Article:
Why are some sales professionals with a talent and ability for sales not reaching their full potential? The same could be asked about sports professionals, when asking: “Why are some individuals gifted at sport not thriving at elite level?”
A lack of distinguishing personality traits could help to explain why. And how much is psychological? In this blog and video we explore how as coaches we should be focusing less on process and more on building character in order to get the best results. Below we will tell you why this is important, and how you can do this with your teams.
Character goals allow us to strengthen a part of a person's character in order to achieve better results
Examples of character goals for sales reps are like the 20 distinguishing personality traits of the most successful high-performing athletes. Some of these include self-confidence, strong sense of motivation, self-discipline, and willingness to take criticism - you can see the full list here. Sporting legends like the infamous basketballer Michael Jordan and tennis superstar Rafael Nadal are great role models for this.
Performance consultant Bret Ledbetter talks about two types of character traits to explore:
- Performance (this is the character that defines your relationship with yourself). These are the things that wake you up super early to go to the gym.
- Moral (this is the character skills that govern your relationship with others). These things make you a great teammate and friend.
So, why are we listing these characteristics? And how can character goals make the difference to our results?
Ledbetter explores this exercise and studies US top basketball coaches as a great example; see his Ted Talk on Building your Inner Coach. He explains after interviewing top coaches that they all have the following in common: “They focus less on the result, more on the process, but they recognize that character is what drives this process.” He goes on to say that “success can be found in your daily agenda.”
He, and we, firmly believe that we need to focus on what we can control - not the result. Therefore, if we use our energy to focus on the process, this will help us achieve our goals. However, the key here is to understand what is driving the process? And the answer to this, is your character!
Great coaches’ coach with the end in mind. This is divided into three-parts: Character - Process- Result (CPA). First, they look at the result the rep needs to achieve. Then, they will move to the process - how am I going to make this happen/ what is my plan? Then, the character - what are the character skills that I need to develop to help me develop?
Are you over-prescribing when you need to pay more attention to character?
Look at this common sales scenario of how to teach the CPA method:
Imagine you have a sales rep under-performing. They keep missing meeting targets - ‘the result’. You prescribe more ‘process’, more dials, more emails, more call training. However, what if the heart of the issue is that the rep fears the rejection and needs to work on building resilience - ‘the character’. If you are not working on that character goal, all the training goes to waste. Therefore, as a coach, we can start with identifying character goals.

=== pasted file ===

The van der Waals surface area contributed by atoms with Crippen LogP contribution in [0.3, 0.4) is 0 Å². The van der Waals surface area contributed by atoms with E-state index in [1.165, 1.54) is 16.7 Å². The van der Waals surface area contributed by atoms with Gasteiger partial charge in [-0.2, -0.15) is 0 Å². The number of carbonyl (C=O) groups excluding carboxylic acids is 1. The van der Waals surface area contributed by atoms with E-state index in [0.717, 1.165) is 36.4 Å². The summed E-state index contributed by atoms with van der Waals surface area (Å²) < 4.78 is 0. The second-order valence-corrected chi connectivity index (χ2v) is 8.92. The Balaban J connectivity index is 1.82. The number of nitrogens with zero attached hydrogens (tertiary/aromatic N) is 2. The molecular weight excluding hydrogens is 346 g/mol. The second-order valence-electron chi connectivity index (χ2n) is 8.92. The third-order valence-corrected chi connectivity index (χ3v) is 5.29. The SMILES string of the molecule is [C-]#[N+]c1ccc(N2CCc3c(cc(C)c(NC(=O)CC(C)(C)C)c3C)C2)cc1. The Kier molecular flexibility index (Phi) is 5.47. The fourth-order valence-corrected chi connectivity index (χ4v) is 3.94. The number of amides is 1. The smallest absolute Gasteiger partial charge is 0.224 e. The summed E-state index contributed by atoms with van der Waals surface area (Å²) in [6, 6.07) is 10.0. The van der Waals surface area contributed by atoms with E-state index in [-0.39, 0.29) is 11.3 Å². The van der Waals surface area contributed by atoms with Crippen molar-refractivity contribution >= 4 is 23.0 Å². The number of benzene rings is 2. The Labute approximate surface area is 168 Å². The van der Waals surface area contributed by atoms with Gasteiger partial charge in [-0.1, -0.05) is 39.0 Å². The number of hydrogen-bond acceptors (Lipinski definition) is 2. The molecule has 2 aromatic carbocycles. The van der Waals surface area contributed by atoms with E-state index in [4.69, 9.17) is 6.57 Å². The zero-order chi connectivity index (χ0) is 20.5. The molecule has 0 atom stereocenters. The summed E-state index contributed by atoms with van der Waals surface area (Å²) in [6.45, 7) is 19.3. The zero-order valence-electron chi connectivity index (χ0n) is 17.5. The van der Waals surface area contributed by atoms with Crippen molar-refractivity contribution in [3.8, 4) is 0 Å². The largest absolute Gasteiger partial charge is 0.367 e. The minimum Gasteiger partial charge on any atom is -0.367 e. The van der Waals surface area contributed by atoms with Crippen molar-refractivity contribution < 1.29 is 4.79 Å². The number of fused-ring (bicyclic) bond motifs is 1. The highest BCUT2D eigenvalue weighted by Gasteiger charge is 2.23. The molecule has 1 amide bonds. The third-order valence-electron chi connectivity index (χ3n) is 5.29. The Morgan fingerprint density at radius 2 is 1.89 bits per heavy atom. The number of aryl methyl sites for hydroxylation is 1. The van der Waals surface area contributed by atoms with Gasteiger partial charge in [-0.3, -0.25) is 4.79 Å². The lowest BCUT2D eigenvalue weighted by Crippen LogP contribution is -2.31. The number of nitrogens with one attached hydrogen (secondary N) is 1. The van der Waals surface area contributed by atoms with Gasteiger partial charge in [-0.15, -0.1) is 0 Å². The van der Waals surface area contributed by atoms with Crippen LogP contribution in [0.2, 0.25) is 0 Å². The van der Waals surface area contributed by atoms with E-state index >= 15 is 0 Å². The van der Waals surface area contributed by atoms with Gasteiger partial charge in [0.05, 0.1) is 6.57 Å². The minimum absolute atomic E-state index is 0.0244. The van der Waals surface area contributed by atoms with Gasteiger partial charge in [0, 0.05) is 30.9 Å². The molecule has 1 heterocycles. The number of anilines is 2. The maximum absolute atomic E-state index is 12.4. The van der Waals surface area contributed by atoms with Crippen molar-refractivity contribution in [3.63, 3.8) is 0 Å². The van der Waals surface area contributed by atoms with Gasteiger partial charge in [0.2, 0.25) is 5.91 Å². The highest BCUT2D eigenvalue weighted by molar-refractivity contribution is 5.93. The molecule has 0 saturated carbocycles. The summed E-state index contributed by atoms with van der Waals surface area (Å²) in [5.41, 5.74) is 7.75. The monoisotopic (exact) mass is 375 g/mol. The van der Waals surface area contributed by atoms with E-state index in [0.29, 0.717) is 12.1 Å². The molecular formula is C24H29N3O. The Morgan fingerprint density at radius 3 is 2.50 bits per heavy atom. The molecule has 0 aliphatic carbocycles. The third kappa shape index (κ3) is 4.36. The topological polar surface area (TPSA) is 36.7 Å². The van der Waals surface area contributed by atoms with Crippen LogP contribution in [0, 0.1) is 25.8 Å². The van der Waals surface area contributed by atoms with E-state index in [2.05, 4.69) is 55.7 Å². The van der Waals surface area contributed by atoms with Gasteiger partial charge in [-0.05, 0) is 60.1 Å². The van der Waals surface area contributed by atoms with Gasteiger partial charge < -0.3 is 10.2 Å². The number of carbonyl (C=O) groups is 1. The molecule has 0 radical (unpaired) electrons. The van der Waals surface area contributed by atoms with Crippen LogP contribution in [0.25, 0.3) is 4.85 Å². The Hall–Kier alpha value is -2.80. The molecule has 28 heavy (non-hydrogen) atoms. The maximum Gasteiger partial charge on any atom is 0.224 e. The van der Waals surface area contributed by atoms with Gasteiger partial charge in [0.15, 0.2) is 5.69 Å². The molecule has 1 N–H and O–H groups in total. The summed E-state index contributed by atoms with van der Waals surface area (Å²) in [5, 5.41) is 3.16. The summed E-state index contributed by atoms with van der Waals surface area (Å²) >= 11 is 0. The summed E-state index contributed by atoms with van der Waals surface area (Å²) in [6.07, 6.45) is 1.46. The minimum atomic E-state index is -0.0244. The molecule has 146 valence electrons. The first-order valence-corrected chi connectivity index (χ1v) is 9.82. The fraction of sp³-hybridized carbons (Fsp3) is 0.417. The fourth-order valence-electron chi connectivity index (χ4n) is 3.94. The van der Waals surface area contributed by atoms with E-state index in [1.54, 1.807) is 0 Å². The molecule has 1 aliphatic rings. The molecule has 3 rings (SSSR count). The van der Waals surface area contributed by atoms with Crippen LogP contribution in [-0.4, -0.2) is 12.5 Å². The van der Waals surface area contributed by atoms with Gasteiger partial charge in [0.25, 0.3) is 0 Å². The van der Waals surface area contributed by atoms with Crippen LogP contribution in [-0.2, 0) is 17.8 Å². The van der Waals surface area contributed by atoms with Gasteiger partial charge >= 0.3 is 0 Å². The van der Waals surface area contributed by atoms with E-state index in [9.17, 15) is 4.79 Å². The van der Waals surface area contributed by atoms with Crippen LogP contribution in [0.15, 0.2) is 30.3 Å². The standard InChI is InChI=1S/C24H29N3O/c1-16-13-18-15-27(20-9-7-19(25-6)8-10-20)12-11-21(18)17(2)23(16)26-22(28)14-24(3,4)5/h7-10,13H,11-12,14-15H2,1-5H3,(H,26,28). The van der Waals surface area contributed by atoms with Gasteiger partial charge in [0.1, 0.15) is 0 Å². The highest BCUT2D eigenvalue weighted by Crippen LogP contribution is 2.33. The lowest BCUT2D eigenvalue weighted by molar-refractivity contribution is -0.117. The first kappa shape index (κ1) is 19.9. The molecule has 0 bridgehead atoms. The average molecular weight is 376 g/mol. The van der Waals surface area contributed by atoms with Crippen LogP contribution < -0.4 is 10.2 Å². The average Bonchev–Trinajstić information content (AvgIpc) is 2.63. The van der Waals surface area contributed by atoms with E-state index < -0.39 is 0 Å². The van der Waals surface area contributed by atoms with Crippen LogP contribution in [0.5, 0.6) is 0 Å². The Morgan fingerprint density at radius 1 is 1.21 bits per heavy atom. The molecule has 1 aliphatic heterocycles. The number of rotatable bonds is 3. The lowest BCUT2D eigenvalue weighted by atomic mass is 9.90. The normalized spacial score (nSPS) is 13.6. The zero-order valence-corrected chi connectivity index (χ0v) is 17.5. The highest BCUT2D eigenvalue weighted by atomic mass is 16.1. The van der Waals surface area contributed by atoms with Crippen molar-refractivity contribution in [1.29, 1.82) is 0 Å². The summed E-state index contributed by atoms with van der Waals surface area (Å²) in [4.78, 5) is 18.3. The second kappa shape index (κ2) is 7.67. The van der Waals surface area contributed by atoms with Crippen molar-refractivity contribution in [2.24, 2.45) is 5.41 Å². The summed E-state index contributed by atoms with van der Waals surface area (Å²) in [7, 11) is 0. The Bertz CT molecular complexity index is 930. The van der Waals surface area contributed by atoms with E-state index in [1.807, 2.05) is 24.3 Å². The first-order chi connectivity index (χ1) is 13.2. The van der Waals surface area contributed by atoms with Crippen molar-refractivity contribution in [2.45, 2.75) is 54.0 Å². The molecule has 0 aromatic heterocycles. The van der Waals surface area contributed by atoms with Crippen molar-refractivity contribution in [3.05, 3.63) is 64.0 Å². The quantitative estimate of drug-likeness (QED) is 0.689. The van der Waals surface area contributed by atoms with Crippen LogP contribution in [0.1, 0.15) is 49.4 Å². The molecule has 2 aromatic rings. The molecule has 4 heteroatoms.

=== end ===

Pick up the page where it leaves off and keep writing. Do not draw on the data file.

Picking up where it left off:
How can we help a sales rep identify their own character goal?
Start with the same approach as above and ask the rep to pick their top ten performance and moral character traits. Then, focus on the one the rep is struggling with the most about a scenario they are having problems with. In our example, it is a lack of resilience.
How to introduce character goals to your weekly 1-1s
We like to coach this character training by using TPA - Talk, Practical, Actions:
TPA would encourage you to talk about the character goal in your meetings. If the character goal was confidence, questions like the following can open the conversation of self-analysis and discovery:
How did you feel on the phones this week?
What did you do that you thought was good?
When did you feel your confidence was knocked back and why?
Just by having those conversations, we can release any tension that they might have behind talking about it.
Getting practical involves encouraging them to research or do anything that is going to help improve their character trait. Focusing time on this every day to work on their character is so important, as this is their fuel to reach their goals.
Finally, action means what you are going to do with your team to turn the goals into reality. It is important to not put a deadline or target on working on character performance. Reaping the rewards for this may take much planning, doing, and time over the long haul.
If you’ve enjoyed this blog and want to delve deeper into learning about sales coaching and character goals, you can watch our video here. You can also try the following exercise out with your teams:
- Ask your teammates to pick the top ten performance and moral character traits they value most.
- Then look at your list and rank in order what character traits they struggle with the most.
- Finally pick just 1-character trait from your list to work on in your team and 1-2-1 conversations.
- Let us know how you get on!